1. Not finding help here? Sign up for a free 30min tutor trial with Chegg Tutors
    Dismiss Notice
Dismiss Notice
Join Physics Forums Today!
The friendliest, high quality science and math community on the planet! Everyone who loves science is here!

Kinematics graphs?

  1. Jan 22, 2016 #1
    so this is just a general question but is it possible to solve all one dimensional motion problems by making graphs, i feel like if that's the case I wouldn't need to use the kinematic equations. I usually get caught up on problems where acceleration changes over time and I have to do calculations relative to a certain interval of time, but if I was able to just graph the problems I feel like I could be able to find what I needed by taking slopes and areas under curves? So my question is would I be able to solve kinematic word problems just by constructing graphs of the things I was given in the problem?!
     
    Last edited by a moderator: Jan 22, 2016
  2. jcsd
  3. Jan 22, 2016 #2

    berkeman

    User Avatar

    Staff: Mentor

    How are you going to solve for the area under a curve? There's a way to do it using your proposal, but it's not pretty... :smile:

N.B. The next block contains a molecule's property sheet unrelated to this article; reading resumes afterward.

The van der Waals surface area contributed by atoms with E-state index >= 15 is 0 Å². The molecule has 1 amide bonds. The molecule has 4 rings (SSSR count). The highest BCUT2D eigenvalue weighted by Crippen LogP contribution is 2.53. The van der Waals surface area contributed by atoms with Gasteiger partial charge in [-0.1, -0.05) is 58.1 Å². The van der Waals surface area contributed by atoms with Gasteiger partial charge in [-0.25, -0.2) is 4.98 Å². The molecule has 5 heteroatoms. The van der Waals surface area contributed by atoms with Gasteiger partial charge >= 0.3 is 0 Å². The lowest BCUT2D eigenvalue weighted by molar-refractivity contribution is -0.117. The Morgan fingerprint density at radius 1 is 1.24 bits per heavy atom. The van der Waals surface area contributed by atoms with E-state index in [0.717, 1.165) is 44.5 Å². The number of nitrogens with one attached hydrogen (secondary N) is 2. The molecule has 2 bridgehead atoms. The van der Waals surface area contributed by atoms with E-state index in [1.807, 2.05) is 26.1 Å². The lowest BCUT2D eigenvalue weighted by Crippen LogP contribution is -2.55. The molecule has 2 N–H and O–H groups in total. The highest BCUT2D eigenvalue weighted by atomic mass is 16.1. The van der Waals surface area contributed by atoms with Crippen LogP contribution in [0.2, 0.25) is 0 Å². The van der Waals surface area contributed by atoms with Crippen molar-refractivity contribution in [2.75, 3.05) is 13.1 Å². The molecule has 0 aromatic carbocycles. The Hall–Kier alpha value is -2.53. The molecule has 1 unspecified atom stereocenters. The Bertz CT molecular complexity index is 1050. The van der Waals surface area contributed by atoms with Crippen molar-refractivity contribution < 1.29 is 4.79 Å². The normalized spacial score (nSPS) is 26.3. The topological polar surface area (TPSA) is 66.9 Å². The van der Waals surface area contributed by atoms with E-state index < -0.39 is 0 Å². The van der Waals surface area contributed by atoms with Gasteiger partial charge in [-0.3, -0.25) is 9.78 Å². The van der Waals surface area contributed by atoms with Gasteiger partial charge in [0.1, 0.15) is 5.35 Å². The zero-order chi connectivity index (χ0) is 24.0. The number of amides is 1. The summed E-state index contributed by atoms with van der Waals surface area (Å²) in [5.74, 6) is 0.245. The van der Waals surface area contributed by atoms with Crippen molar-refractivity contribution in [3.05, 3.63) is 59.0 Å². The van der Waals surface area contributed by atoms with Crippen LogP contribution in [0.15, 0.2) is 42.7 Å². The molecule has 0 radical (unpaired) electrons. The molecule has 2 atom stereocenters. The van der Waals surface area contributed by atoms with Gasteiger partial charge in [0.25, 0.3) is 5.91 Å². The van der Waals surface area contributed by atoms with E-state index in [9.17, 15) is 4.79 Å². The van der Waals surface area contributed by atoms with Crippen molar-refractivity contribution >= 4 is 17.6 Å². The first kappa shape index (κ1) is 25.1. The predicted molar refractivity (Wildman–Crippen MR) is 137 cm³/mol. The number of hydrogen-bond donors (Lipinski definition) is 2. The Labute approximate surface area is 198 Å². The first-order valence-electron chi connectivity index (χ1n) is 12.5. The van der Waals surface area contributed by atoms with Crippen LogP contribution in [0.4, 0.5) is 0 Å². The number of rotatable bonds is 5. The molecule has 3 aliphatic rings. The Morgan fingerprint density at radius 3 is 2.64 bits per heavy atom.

4. Jan 22, 2016 #3
    Well I could try to get some function of t using my initial conditions and integrate it.... But I'm honestly not too sure... I was just making up example problems to test solving by graphing and it didn't work out as easily as I thought or wished it had :(
     
  5. Jan 22, 2016 #4

    berkeman

    User Avatar

    Staff: Mentor

    When acceleration changes over time, you would generally need to use integral calculus to solve the problems, IMO.
     
  6. Jan 22, 2016 #5
    Quick question what would I do if something acceleration is changing oVer time, like in a certain interval it's 3m/s^2 then for 6 seconds it's zero and then the next x about of seconds it's a negative value... How would I go about finding like a total velocity... Questions of this manner make me thinking using the graph method is the best because you arnt given a function of t to integrate as you would in a calc course... Could I like derive an acceleration function to integrate?
     
  7. Jan 22, 2016 #6

    haruspex

    User Avatar
    Science Advisor
    Homework Helper
    Gold Member
    2016 Award

    To have any hope of getting an answer you must be told how acceleration varies as a function of time. It need not be one simple equation, but enough information that you can determine what the acceleration is at each instant.
    If the acceleration is a step function or linear on each of the time intervals then you can get the answer by graphing. But you can also get the answer by writing an integral for each such interval. And if the function of time is anything more complicated over some intervals then you will have to use integration for those.
     
Know someone interested in this topic? Share this thread via Reddit, Google+, Twitter, or Facebook

Have something to add?
Draft saved Draft deleted



Similar Discussions: Kinematics graphs?
  1. Kinematic graphs (Replies: 4)

  2. Velocity graph (Replies: 1)

Loading...